I was originally going to combine this post with the Tabletop Board Games post, but I realized after a while that it would have just been too long.  There’s generally a different feel between the two genres anyway, so I thought it would be a good idea to give the RPG’s their own love.  Here are are a few that I would like to try at some point.

D&D 4th Edition

I’ve heard terrible and wonderful things about the 4th Edition game system.  From what I understand, combat is faster and more “arcade-like” than older editions, and the game system is very smooth.  One the whole, the system has been simplified.  The main complaint that I’ve heard is that it “just doesn’t feel like D&D.”  Of course, this complaint comes from people who still know what THAC0 means.  Personally, my mind is still stuck in 2nd edition, where we liked our proficiencies and reasonable grappling system.  I’m considering bringing D&D to our local game group, and if I do, I’ll probably need to bring in 4th edition (though I hear there is a 5th ddition in the works).


The fundamental premise of Pathfinder fascinates me.  This was probably the largest of the “open source” games released and developed under the Open Gaming License (OGL).  In 2008, I saw a presentation at Origins about the status of the play-testing and the core rulebook’s publication.  This system was play-tested by fans and developed with a great deal of feedback from the fans.

Some of the things that excite me as I read the wikipedia page about the systems are:

  • The added feats.
  • No XP loss.
  • Low level powers are expanded (we used to consistently start at level 3-5 specifically because first level characters were so fragile).
  • No XP loss!
  • The use of non-animal equivalents to familiars.
  • Capstone abilities of high level characters.
  • Did I mention no XP loss?

I really like that Paizo is able to run a profitable business under the OGL, and I want to support this product.

All of the Al Qadim expansions for 2nd Edition

Right after high school, I played a lot of Al-Qadim-based D&D.  Later, when I was still in the Navy, I noticed a stack of Al-Qadim source material at my local game shop.  After visiting that shop for over a year, I approached the store owner and mentioned the fact that it had, in fact, been sitting there for over a year.  “I’ll buy it all from you if you give me 50% off the sticker price.”  Deal.  Now I have a whole plethora of stories to share with my own children.  I just need to sit down and actually play them.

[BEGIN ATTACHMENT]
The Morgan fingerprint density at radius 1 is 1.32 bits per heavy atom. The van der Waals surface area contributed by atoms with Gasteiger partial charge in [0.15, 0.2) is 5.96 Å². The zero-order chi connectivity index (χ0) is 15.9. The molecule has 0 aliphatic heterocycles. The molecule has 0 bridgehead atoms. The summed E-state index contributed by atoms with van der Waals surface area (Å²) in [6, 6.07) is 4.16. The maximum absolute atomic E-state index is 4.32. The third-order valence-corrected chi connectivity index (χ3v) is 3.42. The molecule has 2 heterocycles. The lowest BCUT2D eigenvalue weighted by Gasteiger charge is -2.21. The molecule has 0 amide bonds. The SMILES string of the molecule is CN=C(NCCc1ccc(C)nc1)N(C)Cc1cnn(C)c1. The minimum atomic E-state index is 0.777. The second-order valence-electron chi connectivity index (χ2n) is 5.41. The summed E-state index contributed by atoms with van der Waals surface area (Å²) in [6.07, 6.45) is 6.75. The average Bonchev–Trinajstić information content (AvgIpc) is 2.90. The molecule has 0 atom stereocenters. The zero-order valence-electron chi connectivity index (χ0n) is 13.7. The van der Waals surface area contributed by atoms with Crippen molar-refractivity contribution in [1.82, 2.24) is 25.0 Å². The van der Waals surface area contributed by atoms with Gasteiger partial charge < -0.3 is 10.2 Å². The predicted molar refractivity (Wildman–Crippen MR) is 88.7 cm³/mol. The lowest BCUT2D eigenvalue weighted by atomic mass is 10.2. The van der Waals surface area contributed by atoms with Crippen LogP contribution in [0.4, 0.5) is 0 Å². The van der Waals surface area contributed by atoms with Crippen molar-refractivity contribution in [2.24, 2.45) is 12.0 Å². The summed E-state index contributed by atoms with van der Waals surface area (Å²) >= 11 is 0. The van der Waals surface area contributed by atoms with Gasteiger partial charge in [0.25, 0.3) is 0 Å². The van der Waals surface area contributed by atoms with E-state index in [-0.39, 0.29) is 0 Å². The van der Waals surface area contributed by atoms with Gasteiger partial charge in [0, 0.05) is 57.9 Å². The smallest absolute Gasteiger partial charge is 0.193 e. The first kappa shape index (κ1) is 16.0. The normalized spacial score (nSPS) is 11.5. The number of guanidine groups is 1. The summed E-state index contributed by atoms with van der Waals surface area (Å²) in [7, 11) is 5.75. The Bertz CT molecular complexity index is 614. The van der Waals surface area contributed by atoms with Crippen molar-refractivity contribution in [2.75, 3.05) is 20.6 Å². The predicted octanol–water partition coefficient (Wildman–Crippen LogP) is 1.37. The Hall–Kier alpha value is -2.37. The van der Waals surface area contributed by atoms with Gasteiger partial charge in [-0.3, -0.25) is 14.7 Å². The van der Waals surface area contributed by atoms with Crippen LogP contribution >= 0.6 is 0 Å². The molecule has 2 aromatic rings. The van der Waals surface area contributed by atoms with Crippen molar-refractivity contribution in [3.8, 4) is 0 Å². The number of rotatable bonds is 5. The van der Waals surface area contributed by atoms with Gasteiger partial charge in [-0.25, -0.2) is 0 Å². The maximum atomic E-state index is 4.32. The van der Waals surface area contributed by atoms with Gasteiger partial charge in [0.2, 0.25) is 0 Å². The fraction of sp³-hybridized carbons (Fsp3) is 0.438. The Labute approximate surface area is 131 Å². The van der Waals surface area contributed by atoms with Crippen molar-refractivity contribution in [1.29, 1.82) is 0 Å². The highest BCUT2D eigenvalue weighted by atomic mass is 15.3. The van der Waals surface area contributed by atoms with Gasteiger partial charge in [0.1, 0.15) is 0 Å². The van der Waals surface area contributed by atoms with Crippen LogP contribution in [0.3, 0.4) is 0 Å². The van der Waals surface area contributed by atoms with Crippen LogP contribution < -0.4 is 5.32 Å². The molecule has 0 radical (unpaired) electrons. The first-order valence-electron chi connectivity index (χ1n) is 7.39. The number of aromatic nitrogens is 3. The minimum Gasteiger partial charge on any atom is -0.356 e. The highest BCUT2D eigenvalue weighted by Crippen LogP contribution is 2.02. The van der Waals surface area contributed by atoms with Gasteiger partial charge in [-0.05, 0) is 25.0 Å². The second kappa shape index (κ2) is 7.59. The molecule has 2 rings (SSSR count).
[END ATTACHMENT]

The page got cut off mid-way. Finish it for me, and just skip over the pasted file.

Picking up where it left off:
Any White Wolf Game

I generally don’t get into the classic horror theme.  I know this might seem strange, given that I love the Innistrad block of Magic: the Gathering.  My enjoyment of that block, however, has more to do with the “smallness” of the game’s world (more on that in a later blog) and its similarity to the Homelands set from back in the day.

I think the thing that always bothered me about the White Wolf game system was the players.  For some reason, among the people that I knew that played the game, White Wolf games were more of a lifestyle than a game system.  I realize now that they were probably getting a lot more out of their gaming experience than I was out if mine.  I also think I missed out on a whole collection of game mechanics by not playing the game.  Even if it is only for the purpose of experiencing the rule structure, I find myself wanting to try the World of Darkness game system.

One note: in reading about this game system, I was surprised to find that the CCG Vampire: The Eternal Struggle was still being printed until 2010.  I thought the game died in the late 1990s with most of the other CCGs of the time.  Apparently the game was abandoned by Wizards of the Coast in 1996, and the rights to the game reverted back to White Wolf.  Though I did not play the game, it’s pleasing to see that the company that owned the storyline kept it going as long as they could.  Loyalty means a lot to gamers.

OZ: Dark & Terrible

I’ve saved this one for last, as it is the game that today’s image is based on.  The young lady in today’s image is the wife of Alexander Gentry, the designer of the OZ game.  I recently shared e-mails with an artist that contributed to the game, and this is what I learned.

The idea came from Alex Gentry’s musings on, and subsequent adaptations of L. Frank Baum’s work. The original text of ‘The Wizard of Oz’ and the proceeding 11 books gave rise to a lot of material which Alex and the team at Emerald City Expeditions turned into a full RPG, with A LOT of reinterpretation. In its final form, there is a considerable difference between Emerald City’s and Baum’s work.  The young artist that I contacted was actually advise to not read any of the books before creating the artwork; the designers didn’t want them to influence the interpretation too much.

The very premise of the game seems fascinating to me, and seems like it’s worth a try.  I’m probably going to pick it up in the coming year.